‘And what did she tell you?’
‘She said it was a deterrent. A reminder. I didn’t understand what she meant until a few years later.’
The walls flash into life again before Hana can make out any landmarks below. They light up, pixelated for a moment, loading, before sharpening into complete clarity. Hana sits back down on her chair.
‘Where are we?’ the man asks.
Hana looks around. Alleyways spread deep into the night. Neon glaring from upper-floor signs in the distance, but here is only darkness and smoke. There’s a motorbike leaning up against a lamppost, a girl sitting on it wearing short leather pants and a white t-shirt. Her hair’s tied back into a messy bun and a cigarette hangs from her teeth. A cloud of smoke passes across her face.
‘That’s me,’ Hana says. ‘Nineteen years old, but I thought I was older than that.’ She smiles at the cool way her younger self smokes, even though no one was there to see. ‘Busan. Friday night in the backstreets of Seomyeon. Hell, that place was alive. Friday nights in summer, I thought it was the whole world. I wonder what it’s like now.’
‘No cigarettes for a start,’ the man says.
Hana watches her teenage self and closes her eyes as she takes her latest shot. It burns in her throat, and the smells of old Busan summers flood back to her. Pork belly burning through the neon backstreets, kimchi and cow intestines wrapped up in perilla leaf bundles, makgeoli spilled over crowded tables. It seems like another lifetime.
‘Back then I thought it was cool to get drunk and cruise the arteries of Seomyeon on that bike of mine,’ she says, opening her eyes. ‘It was like an extension of my soul, that bike, tight between my thighs, purring into the night.’
A couple enter the alley from the far side. The nineteen year-old Hana lifts her head slowly, watches them approach.
‘And who do we have here?’ the man asks.
‘The victims,’ Hana answers.
They watch in silence. The argument starts out small; a couple of snide comments, an exchange of insults.
‘What’s it all about?’ the man asks.
‘That girl,’ Hana says. ‘Slept with my ex. He told me so himself before I kicked him out, but she never admitted it. And her boyfriend believed her, of course.’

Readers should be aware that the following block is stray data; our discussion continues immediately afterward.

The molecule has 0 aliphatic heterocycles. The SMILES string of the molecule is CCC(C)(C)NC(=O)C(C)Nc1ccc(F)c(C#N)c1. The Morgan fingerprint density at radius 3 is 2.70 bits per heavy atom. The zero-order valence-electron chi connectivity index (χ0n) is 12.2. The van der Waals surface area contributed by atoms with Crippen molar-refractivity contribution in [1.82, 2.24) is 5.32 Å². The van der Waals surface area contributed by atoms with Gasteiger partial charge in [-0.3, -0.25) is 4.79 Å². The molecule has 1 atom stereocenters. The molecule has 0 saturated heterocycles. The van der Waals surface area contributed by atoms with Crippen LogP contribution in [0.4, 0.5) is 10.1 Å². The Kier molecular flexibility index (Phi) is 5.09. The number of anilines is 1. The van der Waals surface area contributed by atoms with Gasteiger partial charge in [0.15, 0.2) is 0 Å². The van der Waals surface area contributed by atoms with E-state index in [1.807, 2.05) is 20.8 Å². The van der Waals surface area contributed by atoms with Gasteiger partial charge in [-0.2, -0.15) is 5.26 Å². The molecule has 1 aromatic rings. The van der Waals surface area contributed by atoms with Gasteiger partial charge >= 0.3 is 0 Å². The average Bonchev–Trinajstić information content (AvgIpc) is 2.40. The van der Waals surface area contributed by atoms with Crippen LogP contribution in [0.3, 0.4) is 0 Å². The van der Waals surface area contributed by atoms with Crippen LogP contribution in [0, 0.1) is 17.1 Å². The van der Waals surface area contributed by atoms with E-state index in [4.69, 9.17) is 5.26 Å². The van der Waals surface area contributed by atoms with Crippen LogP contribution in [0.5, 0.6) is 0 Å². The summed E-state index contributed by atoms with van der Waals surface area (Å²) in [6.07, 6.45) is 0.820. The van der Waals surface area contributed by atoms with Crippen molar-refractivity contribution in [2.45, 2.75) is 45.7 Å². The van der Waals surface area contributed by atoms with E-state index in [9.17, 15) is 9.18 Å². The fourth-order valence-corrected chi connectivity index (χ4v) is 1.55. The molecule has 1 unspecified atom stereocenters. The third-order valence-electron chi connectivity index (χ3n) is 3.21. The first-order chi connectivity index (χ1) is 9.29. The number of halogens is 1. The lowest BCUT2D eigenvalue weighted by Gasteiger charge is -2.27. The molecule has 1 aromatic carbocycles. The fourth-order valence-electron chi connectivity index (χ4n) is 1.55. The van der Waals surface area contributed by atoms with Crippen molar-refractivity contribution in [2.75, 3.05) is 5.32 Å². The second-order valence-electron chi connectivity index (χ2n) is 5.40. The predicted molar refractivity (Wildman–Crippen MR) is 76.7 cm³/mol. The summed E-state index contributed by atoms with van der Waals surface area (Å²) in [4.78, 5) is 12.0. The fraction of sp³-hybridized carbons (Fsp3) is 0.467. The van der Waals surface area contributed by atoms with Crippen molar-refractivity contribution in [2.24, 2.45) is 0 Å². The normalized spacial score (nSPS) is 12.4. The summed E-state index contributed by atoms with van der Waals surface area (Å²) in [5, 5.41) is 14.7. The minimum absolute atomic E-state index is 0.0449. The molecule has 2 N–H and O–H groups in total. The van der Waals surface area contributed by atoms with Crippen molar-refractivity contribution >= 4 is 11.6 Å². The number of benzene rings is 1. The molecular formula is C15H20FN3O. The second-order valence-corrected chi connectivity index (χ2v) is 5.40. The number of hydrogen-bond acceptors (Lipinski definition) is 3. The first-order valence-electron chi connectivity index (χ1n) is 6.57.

The girl kicks Hana’s bike, and Hana flicks her cigarette butt at the girl’s face. That’s when the boyfriend intervenes. Pushes Hana in the shoulder with his right fist so that she almost falls off her bike and into the wall. Then Hana pulls something out of her boot.
‘I thought it would make me look hard,’ Hana says, watching her younger self. ‘That was the first night I’d put a knife to my ankle; I guess that’s why I went to it so quickly. I was so conscious of it being there; I never thought I’d actually use it.’
The three figures scuffle in the dark. Hands grasping hands, bodies pinning each other to the floor, flashes of silver in Hana’s hand as it catches the light. Then there’s a scream that pierces through the whole room.
‘All over a teenage argument,’ Hana says, closing her eyes again. ‘Something so small. So stupid.’
The girl drops limply to the floor and her boyfriend, grimacing, falls backwards. Hana mounts her bike and rides off into the alleys, into darkness.
‘Drones caught the whole thing on video, of course,’ Hana says, pouring herself another. ‘I barely made it ten minutes before they caught up with me. Take me back to the jazz bar,’ she calls through the door.
The screens around her flash and in a moment Hana is back in the red leather bar with the sound of Frank Sinatra.
‘She died?’ the man asks.
‘She died. And they said he’d never be able to walk again.’
‘You still think about it?’
‘Every day. Every hour, probably.’
‘Because you’re in here,’ the man says. ‘Because you threw your life away because of one moment of stupidity.’
‘No,’ Hana says, licking her lips. ‘Because I killed someone. And because I ruined another person’s life.’ Another shot.
They drink in silence again.
‘Where are you now?’ Hana asks. ‘Back on your perfect Thai beach?’
‘No, I’m with you. In the jazz bar.’
Hana nods to herself. ‘We’re running out of time,’ she says. ‘We’ll have to make our decision soon. If you haven’t made yours already. Do you want to see my face?’
A pause while he takes a drink.
‘Yes. Yes, I do.’
Hana reaches out in front of her and knocks three times on the wall. She hears the man do the same on the other side. The screen between them slides up slowly, and then she sees him.
He looks younger than his voice. Probably around her own age. Short hair, shaved close at the sides. Soft, dark eyes, premature wrinkles on his forehead. His shoulders are stooped forwards, his arms crossed over the table.